“Conventional medicine has a great place in our world,” said Meehl. “But people have gotten to quick to take a pill and to ignore the whole body that grew the tumor. We don’t want to look at the big picture at what is creating the issue, without being preachy! But you’re immune system is so important and I think right now more than any other time that should be really something to think about.”
Along with focusing on Goldstein’s approach, the documentary also givese viewers a look into how other doctors at Smith Ridge Veterinary Center (where Goldstein worked) apply this integrative approach to several dogs. Click on the media bar to hear Meehl discuss how Goldstein impacted the life of her own dog:
These days staying in and social distancing are the norm, and various films that were released earlier this year have made their way onto digital much earlier than anticipated.
Downhill, a comedy starring Will Ferrell and Julia Louis-Dreyfus, falls in that category, and it proved to be a more than worthy remake to the critically acclaimed feature Force Majeure.
The movie centers on Billie (Louis-Dreyfus) and Pete (Ferrell), a couple whose family skiing trip becomes a nightmare after Pete turns tail and leaves the family during an avalange. Pete’s act has repercussions throughout the vacation, leading one to question if this marriage will ever get back on track.
“I was blown away by the script,” said Ferrell. “Not having any knowledge of the original version, I thought it was such an interesting story and way to approach a relationship movie. To add this external event that becomes immediately to yourself. Like how would I react with my spouse? Would I do the right thing? And if didn’t, would I confess? Would I try to bury it deeper and hope that no one notices because everyone is okay? It just examines so many things in an interesting way while being funny but being dramatic at the same time.”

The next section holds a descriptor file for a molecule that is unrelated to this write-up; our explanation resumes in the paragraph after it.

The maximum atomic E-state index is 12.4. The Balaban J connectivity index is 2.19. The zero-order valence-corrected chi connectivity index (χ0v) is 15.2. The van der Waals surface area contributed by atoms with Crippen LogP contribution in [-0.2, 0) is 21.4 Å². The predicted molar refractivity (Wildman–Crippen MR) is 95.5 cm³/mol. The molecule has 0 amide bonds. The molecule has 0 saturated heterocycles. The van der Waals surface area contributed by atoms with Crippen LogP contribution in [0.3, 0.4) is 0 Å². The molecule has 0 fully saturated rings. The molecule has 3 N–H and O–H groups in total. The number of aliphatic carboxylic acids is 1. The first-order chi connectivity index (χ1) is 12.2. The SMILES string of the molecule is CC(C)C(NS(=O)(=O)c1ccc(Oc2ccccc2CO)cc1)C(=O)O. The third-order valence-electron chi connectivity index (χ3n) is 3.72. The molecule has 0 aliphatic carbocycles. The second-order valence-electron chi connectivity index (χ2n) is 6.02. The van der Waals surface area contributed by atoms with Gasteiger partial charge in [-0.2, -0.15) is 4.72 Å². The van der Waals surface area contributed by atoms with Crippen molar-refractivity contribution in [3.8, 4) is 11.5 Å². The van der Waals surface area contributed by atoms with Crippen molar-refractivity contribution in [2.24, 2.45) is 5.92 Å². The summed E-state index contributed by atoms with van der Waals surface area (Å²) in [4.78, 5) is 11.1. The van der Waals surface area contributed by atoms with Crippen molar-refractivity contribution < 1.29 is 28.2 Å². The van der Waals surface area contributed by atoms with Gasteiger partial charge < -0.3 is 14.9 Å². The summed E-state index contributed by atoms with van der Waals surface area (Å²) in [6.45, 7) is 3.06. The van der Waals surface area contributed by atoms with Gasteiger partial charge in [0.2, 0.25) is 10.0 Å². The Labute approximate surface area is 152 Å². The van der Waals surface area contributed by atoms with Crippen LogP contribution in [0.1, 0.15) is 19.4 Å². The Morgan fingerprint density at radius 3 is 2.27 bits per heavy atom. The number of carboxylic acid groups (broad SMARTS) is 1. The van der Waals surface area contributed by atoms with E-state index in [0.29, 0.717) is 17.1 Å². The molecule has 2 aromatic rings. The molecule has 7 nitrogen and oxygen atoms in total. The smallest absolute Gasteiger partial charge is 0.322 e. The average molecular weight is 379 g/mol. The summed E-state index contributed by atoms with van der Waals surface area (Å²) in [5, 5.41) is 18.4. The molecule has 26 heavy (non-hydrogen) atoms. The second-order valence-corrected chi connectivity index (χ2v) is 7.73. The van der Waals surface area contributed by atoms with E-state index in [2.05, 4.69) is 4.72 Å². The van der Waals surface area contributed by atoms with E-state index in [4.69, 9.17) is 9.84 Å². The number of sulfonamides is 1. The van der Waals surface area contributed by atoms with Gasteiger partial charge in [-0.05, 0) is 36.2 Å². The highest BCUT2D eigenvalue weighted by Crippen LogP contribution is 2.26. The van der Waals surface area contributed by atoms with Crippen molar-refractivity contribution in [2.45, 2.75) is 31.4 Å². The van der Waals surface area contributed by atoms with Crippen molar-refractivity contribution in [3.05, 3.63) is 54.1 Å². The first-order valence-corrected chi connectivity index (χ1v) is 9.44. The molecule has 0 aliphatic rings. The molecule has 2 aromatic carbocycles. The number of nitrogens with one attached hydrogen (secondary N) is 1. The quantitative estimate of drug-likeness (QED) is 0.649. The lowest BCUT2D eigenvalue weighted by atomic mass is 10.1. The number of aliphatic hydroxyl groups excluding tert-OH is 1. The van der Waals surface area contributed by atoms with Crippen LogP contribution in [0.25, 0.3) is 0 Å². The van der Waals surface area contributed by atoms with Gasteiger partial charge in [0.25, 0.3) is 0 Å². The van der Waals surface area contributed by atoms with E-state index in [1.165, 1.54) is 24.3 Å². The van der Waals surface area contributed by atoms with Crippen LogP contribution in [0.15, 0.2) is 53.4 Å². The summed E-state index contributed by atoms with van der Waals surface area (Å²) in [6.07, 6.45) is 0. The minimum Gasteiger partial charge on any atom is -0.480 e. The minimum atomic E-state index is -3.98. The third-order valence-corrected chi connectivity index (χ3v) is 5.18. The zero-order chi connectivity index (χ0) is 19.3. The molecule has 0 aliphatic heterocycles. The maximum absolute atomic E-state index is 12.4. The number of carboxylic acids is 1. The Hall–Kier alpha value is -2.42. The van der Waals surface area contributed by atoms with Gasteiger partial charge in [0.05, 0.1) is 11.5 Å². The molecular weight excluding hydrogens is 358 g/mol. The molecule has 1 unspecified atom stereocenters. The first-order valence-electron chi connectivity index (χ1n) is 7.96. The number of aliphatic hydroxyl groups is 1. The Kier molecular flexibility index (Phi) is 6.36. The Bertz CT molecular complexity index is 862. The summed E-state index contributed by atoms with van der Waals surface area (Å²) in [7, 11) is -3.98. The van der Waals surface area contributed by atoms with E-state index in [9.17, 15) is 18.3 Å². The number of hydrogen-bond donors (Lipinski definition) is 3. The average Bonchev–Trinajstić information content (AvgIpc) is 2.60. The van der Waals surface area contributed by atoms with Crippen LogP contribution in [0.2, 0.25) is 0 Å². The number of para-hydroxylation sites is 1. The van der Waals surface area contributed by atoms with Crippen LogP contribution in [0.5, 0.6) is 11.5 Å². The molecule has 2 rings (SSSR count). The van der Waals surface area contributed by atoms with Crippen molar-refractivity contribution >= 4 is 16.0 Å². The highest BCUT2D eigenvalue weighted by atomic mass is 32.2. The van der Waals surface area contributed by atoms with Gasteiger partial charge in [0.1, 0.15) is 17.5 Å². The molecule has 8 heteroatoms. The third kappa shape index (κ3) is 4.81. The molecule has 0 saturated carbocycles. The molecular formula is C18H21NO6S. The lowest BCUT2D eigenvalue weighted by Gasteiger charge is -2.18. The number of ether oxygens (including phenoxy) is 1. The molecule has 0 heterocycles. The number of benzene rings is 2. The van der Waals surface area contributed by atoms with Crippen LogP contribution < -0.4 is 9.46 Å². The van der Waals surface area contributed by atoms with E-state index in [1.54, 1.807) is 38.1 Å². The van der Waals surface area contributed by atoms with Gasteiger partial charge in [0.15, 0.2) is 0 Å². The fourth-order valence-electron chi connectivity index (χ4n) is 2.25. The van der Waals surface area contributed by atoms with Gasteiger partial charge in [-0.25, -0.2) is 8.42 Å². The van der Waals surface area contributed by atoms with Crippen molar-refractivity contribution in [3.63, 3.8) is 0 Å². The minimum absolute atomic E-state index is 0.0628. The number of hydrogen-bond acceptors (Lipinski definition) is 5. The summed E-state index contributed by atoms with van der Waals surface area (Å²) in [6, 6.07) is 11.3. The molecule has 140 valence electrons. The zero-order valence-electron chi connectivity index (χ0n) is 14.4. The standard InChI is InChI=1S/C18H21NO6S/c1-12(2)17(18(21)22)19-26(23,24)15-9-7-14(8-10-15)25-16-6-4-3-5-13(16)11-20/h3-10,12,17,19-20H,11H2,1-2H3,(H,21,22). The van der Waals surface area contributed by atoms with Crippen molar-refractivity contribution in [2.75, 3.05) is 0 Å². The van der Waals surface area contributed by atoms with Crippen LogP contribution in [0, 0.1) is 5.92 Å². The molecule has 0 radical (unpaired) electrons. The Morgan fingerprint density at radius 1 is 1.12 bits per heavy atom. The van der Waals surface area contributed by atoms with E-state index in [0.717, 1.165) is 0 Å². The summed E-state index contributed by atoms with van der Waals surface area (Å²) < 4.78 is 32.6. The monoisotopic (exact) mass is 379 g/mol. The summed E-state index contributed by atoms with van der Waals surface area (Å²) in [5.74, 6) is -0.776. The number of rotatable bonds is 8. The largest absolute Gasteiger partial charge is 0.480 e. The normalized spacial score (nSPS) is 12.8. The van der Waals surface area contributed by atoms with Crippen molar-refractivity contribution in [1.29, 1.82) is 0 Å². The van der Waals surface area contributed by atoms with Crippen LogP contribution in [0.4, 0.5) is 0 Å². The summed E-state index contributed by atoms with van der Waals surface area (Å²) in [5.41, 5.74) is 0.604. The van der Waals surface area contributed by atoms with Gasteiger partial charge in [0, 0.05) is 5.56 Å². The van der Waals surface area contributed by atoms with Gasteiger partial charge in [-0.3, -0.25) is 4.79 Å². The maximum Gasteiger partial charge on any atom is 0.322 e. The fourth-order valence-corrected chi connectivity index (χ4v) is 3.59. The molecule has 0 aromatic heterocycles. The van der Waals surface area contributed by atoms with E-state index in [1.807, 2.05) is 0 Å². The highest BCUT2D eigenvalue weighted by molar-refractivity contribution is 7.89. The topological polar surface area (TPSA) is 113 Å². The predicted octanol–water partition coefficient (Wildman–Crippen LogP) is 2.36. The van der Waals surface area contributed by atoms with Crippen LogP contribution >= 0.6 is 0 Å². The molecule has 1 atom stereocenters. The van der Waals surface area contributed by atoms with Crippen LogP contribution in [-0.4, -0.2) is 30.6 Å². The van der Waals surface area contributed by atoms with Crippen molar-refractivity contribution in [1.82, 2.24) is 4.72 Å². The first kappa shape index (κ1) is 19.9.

Click on the media bar to hear Julia Louis-Dreyfus talk about her character and the family dynamic behind the film:
Downhill, directed and penned by Jim Rash and Nat Faxon, is now available on Digital.
Blow The Man Down is a Maine set thriller that centers on Mary Beth (Morgan Saylor) and Priscilla (Sophie Lowe), sisters who have views on how to live a life without their recently deceased mother. Priscilla wants to stay in their small town and keep their house and fish shop alive (although they have mounting debts), and the more irresponsible Mary Beth simply wants to leave for greener pastures.
After Mary Beth kills someone in self defense, the sisters attempt to cover up the crime, only to get embroiled in the town’s political and social underbelly. Directed and penned by Danielle Krudy and Bridget Savage Cole, the feature is a first rate tale that, along with excellent lead performances, is blessed with a talented ensemble (which includes Margo Martindale and Annette O’Toole)
“I think (Blow The Man Down) stands out for a number of reasons,” said Lowe. “The way it’s shot kind of really grabs your eyes. It’s beautifully shot and the landscape is so different. And also it’s a mainly female cast and the characters are kind of relatable in their own different ways. I haven’t seen much like that so I think it’s refreshing to watch something . . .”